The pharmaceutical supply chain links the drug manufacturers and distributors to the customers. Pharmaceutical wholesalers, hospitals, pharmacies, and other pharmaceutical institutions have a complex relationship with each other, and this relationship impacts the supply chain. The most significant challenges faced by the pharmaceutical supply chain are as follows:
Difficulty in Tracing the Source of the Problem:
Lack of transparency is one of the biggest challenges the pharmaceutical supply chain faces today. Any problem caused during the supply of drugs from one stakeholder to another is almost impossible to trace back. The significant issues that are encountered during the drug delivery to the consumer are:
- Drugs in such a condition are unfit for human consumption.
- Imitation drugs spoiling the shipment.
- Unreasonable high prices.
The root causes of the problems faced by consumers remain a mystery, mainly because it is difficult to establish whether the drug was manufactured improperly or the contamination happened during the transportation.
One of the major concerns of the pharmaceutical supply chain today is unidentified suppliers and a lack of knowledge of the manufacturing process. The pharmaceutical industry is trying to stay ahead of this challenge by attaching product identifiers with the products. As a result, the source of production and transportation can be identified if a problem arises with any batch of the drug.
Cross Border Shipping:
Most medicines are biologics. For example, anti-inflammatory drugs like infliximab, adalimumab, etc., are biologics that need a cold environment. They are formed in bioreactors and shipped across the border to other countries. All the medicines are sensitive to shipping at such distances, but biologics are particularly susceptible. These drugs must be kept cold to protect their efficacy and potency. Cold chain shipping, not yet appropriately developed to be applied at a larger scale, is becoming more and more critical with new gene and cell therapies surfacing every day.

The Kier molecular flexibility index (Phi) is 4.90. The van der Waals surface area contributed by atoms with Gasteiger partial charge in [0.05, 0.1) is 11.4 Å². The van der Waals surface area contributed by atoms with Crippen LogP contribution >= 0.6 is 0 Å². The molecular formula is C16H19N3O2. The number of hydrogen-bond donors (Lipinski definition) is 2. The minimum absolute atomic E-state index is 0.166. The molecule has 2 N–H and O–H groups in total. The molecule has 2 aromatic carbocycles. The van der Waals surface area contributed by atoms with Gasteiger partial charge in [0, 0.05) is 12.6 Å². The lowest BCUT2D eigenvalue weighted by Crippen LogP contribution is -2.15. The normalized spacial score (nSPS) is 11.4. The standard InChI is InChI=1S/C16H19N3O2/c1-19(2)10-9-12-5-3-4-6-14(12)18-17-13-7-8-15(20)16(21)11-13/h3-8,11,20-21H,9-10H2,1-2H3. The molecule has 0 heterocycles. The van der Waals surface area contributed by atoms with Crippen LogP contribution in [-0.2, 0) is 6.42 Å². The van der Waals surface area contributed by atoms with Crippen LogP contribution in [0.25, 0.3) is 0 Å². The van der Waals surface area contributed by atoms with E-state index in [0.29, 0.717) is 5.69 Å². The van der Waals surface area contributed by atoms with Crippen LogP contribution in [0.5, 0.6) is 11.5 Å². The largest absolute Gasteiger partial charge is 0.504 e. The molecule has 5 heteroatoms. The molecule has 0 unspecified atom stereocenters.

A single drug is transported to hundreds of hospitals through pharmaceutical courier. Each healthcare institute has its requirements. Some hospitals prefer to have the medications on hand before the procedures, while others start the course trusting that the drug will get to them in time. The differences in the process of each institution make it difficult for the pharmaceutical supply chain to set a standard protocol for distribution.
2. Enhancing Data Security:
The pharmaceutical industry is a continuously developing industry where new changes and regulations must be securely transferred from one place to another without error. An enormous challenge faced by the pharmaceutical supply chain is the digitization of documentation and standardization across the industry. Moreover, signatures for regulatory documents, blockchain, and automation also pose another difficulty. Continuous improvement in the digital world of the pharmaceutical industry is the only way forward.
3. Patient-Centric Supply Chain:
Healthcare providers are moving away from the conventional “one size fits all” approach to drug manufacturing and leaning toward personalized medicines for patients. The patient-centric approach to drug provision is not fully functional, but the demand is rapidly growing. The stakeholders will have to accommodate this.